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Jeff Sessions, Trump’s choice to be attorney general, clears committee

Member of the Judiciary Committee Jeff Sessions (R-Alabama) addresses US Supreme Court nominee Sonia Sotomayor during her Senate confirmation hearing on Capitol Hill in Washington on July 13, 2009. AFP PHOTO/Karen BLEIER (Photo credit should read KAREN BLEIER/AFP/Getty Images)

WASHINGTON – A Senate committee voted to advance the nomination of Sen. Jeff Sessions as the next U.S. attorney general.

On Wednesday morning, the Senate Judiciary Committee advanced the nomination of Jeff Sessions in a party-line vote. All 11 Republicans on the panel backed Sessions, and all nine Democrats opposed him.

Sessions is expected to easily win approval by the GOP-controlled chamber.

Sessions’ nomination was already politically charged, but it has received even more scrutiny in the wake of President Donald Trump’s executive order banning foreign nationals from seven Muslim-majority countries, his recent firing of acting attorney general Sally Yates, and his calls last week for a voter fraud investigation.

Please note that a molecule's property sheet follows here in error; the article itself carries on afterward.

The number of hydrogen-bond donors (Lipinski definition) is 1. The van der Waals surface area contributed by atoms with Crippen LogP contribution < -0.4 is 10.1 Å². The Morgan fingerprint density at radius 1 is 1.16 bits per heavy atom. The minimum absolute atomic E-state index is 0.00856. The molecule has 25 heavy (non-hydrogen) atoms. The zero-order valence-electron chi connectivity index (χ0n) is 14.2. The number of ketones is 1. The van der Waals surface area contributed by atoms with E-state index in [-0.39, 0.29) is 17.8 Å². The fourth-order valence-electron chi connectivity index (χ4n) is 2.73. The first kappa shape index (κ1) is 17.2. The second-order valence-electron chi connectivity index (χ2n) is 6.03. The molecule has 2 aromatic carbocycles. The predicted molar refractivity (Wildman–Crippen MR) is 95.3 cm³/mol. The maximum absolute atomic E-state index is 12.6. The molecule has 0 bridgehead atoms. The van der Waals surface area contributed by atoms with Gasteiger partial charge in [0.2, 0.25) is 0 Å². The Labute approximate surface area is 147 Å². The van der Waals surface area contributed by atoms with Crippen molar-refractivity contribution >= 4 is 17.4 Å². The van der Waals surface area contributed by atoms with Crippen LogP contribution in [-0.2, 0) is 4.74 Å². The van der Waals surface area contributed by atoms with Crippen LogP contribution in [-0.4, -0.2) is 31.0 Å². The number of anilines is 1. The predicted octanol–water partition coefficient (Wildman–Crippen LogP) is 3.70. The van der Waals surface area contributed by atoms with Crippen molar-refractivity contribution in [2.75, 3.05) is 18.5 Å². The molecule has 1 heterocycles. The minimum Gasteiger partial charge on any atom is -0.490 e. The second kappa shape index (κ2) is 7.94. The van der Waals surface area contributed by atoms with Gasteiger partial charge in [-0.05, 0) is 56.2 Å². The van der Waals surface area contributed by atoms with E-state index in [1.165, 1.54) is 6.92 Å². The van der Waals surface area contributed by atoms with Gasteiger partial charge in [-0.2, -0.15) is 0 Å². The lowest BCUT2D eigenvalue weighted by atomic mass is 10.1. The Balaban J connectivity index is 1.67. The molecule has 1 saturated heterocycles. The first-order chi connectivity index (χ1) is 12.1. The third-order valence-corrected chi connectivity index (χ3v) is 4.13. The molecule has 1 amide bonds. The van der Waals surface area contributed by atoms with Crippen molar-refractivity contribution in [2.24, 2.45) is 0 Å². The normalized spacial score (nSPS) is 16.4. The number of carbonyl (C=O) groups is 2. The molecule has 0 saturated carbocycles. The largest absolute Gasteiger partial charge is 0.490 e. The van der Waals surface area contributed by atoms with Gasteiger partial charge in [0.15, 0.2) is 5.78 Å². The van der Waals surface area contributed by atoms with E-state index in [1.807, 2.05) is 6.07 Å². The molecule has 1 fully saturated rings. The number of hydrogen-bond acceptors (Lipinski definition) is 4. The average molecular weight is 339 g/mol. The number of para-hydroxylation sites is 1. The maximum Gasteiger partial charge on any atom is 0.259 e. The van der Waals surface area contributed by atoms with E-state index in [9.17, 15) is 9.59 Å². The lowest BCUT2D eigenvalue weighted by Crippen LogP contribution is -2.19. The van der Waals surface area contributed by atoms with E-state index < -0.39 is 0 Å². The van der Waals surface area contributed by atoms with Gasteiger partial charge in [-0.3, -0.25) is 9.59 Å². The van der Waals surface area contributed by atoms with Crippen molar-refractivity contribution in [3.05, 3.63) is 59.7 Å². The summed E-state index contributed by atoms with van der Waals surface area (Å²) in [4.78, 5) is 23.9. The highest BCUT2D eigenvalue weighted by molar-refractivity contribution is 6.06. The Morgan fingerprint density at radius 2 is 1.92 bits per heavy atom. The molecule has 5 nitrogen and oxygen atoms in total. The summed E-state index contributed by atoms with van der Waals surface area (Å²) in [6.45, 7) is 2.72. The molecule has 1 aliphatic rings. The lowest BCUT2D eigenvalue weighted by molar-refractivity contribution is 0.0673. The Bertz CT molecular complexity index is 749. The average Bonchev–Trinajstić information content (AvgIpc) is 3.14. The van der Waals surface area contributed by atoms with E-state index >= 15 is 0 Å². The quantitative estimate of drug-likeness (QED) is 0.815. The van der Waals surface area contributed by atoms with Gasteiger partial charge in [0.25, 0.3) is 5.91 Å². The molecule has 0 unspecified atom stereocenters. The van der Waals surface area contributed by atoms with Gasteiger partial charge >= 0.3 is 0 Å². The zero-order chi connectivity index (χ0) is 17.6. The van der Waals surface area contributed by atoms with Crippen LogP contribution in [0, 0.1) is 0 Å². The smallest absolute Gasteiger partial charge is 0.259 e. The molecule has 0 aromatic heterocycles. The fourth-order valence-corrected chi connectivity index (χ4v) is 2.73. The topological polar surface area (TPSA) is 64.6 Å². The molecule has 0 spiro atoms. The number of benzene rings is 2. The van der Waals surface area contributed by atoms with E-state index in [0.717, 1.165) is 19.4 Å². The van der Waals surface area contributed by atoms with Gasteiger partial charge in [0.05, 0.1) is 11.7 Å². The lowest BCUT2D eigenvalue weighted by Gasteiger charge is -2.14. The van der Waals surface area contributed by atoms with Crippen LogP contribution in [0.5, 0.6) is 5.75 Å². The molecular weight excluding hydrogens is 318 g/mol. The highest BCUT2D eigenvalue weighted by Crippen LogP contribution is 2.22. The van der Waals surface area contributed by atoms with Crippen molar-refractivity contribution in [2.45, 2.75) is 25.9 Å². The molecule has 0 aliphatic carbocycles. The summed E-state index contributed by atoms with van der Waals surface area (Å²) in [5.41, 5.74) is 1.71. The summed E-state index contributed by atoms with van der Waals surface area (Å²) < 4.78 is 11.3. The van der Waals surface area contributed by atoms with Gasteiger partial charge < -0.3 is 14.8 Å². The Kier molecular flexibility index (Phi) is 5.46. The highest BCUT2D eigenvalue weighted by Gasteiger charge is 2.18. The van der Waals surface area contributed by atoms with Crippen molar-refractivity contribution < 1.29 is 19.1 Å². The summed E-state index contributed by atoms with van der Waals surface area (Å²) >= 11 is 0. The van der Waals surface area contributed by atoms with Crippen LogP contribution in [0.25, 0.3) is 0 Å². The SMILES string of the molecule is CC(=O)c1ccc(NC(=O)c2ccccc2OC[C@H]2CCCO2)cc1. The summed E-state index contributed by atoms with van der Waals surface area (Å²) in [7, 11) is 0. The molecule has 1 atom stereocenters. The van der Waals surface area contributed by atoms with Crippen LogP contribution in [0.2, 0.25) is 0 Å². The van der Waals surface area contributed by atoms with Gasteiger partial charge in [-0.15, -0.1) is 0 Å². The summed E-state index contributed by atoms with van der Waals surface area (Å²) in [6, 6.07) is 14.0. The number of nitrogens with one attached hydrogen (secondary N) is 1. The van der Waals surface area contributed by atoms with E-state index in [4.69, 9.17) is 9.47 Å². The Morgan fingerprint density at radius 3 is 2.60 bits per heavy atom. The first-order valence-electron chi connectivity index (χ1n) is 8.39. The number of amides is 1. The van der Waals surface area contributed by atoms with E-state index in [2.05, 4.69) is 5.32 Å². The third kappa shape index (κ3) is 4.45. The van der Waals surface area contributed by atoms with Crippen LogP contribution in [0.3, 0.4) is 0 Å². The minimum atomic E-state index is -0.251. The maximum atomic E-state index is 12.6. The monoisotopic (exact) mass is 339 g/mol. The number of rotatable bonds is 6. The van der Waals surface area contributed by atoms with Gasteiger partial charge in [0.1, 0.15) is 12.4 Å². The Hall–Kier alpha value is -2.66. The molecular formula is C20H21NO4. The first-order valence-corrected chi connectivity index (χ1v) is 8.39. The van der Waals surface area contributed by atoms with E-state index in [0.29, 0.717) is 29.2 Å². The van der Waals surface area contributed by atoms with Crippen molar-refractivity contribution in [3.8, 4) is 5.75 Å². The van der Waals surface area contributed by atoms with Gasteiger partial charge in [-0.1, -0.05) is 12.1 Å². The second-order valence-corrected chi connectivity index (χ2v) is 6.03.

The committee was initially expected to vote Tuesday, but Democrats used a procedural maneuver to delay the committee vote until Wednesday.

Rhode Island Sen. Sheldon Whitehouse and Minnesota Sen. Al Franken were the two remaining Democrats left to speak on Wednesday and echoed their colleagues’ views, walking through lengthy lists of their concerns with Sessions’ record and highlighting his close allegiance to Trump.

“Nominees have to meet a higher standard when a White House trafficks in alternative facts,” Whitehouse said.

Franken took direct aim at not only Sessions, but Texas Sen. Ted Cruz for allegedly misrepresenting Sessions’ record on civil rights and voting rights cases during the confirmation hearing last month. Yet Cruz was not in the room for Franken’s attack and Sen. John Cornyn objected, calling Franken’s behavior “inappropriate.”

“We have an important job to do here and it’s important that we understand the nominee’s record accurately — it’s not our job to shade the record,” Franken said.

The full Senate could vote on the nomination as early as next week.